Incredible Trip Of A Cup At Murfreesboro Starbucks

 My name is Jim and a trip to the Starbucks in Murfreesboro possibly changed my life.  

I ordered a cup of medium roast. And I requested a cup of ice, so I could cool it down. The barista immediately gave me my coffee. But then asked me my name, so the ice could be procured. I had to wait for my name to be shouted from the mountaintop and walk all the way to the other end of the counter to pick it up.

That was the pivotal moment. What follows is the real story of me and the ripple effects through time (forward and backward) caused by one cup of ice.

What we know about this cup from the label:

  • There was only one cup in this order
  • It was a "tall" (shortened as the letters "Tl")
  • Large font calls it a "Cup of Water"
  • Smaller font tells us "No Water" (but it could be if left in the sun)
  • It was approximately at 11:24am and 54 seconds
  • ">CAFE<" tells us this was not a drive-thru order
  • Still wondering what "Reg: 2" means (register #2 perhaps?)

These are the things we know.


The rest is my guess at the strange journey of raw materials and supreme human effort to get me some ice cubes.

It all began millions of years ago with so called "dino-saurs" who died and were covered by rock and sediment.

Those dead "dino-saurs" broke down and created raw petroleum.  About a year ago it was pumped out of the ground in the middle east.

This oil was placed upon the Exxon Valdez II and sent to China where it could be refined into plastic and manufactured into cups. The cups were then labeled with the famous Starbucks logo using free range ink.  

From there, it was sent by container ship across the ocean to the Port of West Sacramento. It was loaded onto a truck and driven to FedEx, where it was overnighted to Murfreesboro, TN.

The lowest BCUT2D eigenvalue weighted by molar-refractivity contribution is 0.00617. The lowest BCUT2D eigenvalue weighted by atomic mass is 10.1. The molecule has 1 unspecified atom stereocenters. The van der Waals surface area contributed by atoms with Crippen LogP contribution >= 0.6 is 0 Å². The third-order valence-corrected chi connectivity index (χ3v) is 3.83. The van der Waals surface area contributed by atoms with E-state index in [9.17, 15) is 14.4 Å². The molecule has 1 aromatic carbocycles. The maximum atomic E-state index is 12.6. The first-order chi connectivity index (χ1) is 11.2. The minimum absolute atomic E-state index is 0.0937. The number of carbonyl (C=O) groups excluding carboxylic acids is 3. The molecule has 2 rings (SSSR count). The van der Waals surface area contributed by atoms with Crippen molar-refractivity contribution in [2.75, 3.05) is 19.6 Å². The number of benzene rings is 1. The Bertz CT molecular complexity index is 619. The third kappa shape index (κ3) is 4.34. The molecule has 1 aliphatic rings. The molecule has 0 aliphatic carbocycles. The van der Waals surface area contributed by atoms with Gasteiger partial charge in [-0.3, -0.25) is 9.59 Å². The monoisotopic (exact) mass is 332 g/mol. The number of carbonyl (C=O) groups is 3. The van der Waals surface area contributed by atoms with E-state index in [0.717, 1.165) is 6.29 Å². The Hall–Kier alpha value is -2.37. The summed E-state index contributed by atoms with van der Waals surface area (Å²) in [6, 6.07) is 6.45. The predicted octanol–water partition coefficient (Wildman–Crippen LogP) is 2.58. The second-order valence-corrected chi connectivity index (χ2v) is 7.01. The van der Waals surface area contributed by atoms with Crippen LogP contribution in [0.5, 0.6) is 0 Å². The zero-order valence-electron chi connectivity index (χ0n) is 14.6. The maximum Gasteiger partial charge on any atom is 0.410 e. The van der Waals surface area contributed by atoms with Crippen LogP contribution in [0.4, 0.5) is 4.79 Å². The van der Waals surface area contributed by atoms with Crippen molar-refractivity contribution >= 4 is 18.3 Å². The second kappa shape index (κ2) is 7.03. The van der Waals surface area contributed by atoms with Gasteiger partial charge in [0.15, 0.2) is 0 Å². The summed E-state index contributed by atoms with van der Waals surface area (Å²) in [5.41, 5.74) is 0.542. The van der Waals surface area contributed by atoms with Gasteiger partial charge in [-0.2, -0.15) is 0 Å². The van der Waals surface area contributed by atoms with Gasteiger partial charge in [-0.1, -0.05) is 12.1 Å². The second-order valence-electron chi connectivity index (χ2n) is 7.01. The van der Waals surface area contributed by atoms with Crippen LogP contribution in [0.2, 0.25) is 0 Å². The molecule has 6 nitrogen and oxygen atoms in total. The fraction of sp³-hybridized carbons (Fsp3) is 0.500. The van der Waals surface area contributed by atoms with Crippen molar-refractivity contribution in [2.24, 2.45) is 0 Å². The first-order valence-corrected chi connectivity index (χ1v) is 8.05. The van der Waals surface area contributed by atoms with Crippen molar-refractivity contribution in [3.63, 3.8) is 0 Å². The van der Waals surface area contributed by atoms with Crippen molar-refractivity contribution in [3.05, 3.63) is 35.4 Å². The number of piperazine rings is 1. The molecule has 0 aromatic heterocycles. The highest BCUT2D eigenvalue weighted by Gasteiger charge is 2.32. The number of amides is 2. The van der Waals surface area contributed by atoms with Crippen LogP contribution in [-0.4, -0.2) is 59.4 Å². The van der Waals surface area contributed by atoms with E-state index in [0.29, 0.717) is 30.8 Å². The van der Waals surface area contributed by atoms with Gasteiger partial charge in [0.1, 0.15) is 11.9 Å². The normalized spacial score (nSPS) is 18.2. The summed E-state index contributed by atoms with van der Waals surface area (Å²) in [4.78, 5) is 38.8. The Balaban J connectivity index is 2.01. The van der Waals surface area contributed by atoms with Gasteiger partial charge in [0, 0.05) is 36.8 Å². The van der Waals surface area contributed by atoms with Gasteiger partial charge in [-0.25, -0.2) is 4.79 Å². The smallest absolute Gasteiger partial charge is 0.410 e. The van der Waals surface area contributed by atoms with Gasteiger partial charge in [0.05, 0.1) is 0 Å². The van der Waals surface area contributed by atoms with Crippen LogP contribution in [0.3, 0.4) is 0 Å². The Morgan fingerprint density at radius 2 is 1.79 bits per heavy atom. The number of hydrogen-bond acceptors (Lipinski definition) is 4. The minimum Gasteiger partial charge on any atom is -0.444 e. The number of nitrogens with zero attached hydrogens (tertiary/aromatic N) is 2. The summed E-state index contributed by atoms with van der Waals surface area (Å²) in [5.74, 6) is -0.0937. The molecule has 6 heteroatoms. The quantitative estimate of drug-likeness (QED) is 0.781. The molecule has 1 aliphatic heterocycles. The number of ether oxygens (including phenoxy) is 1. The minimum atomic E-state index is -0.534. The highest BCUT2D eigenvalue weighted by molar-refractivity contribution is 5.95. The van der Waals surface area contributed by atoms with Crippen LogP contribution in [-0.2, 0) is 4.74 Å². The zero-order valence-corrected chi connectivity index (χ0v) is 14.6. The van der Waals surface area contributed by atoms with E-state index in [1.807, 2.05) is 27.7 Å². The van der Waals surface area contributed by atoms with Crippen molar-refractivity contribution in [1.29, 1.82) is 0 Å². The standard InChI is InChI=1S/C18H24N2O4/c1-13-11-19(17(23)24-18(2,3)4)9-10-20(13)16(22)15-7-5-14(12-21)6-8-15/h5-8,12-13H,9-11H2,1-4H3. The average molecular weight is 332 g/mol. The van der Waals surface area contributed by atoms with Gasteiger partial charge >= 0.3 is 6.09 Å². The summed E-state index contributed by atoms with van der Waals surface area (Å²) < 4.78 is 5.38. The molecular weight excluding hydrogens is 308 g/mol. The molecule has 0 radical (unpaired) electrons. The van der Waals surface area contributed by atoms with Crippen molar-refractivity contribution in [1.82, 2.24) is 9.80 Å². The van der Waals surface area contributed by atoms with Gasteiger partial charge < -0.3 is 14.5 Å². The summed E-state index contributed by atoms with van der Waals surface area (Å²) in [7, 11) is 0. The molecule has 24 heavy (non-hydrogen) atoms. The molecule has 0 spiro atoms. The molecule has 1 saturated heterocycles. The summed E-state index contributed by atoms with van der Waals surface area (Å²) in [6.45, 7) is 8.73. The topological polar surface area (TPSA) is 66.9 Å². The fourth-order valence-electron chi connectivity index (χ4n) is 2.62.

But first, it had to go to the FedEx hub in Memphis (where crime doesn't just happen, it's their biggest employer). Then the plane's off to BNA with a few packages mysteriously missing (they looked like LED tv's, have you seen them?)

Once the cups get to Music City, they are trucked to Murfreesboro (former home of the world's largest cedar bucket) and dropped off at Starbucks on Medical Center Parkway.

They're then jammed into a spring-loaded dispensary machine, so incredibly close to finding their purpose. 

That's where I enter the story. See what I did there? I Tarantino'd this story by telling you this part at the beginning.  

Once the request for a cup with some ice cubes is made, the barista's synaptic gaps are firing at alarming speeds.  Buttons are pressed. He asks me my name. 

He enters my information into the central operating system of Starbucks Worldwide Amalgamated Hospitality. But first, a quick rerouting of my personal ordering habits is intercepted by the NSA.

The 1's and 0's are beamed back via satellite to the other end of the counter, where a thermal printer decides to pigeon hole this cup's future with the essential information. Another barista digests this information and fills the "Cup of Water. No Water" with ice cubes.

My name is called, and this cup lands in my lucky hands.  Pics or it didn't happen.

From "dino-saur" to digestive tract, this cup has traveled through space and time to help make me less dissatisfied with my purchase.  Who knows where it is now? Yes, I cavalierly tossed it into the receptacle on the way out. 

images courtesy of Jim Chandler, one half of the Woody and Jim Show, on 107-5 The River Nashville, and

Yes I know the cups go through the system for inventory control purposes. But that narrative sucks.

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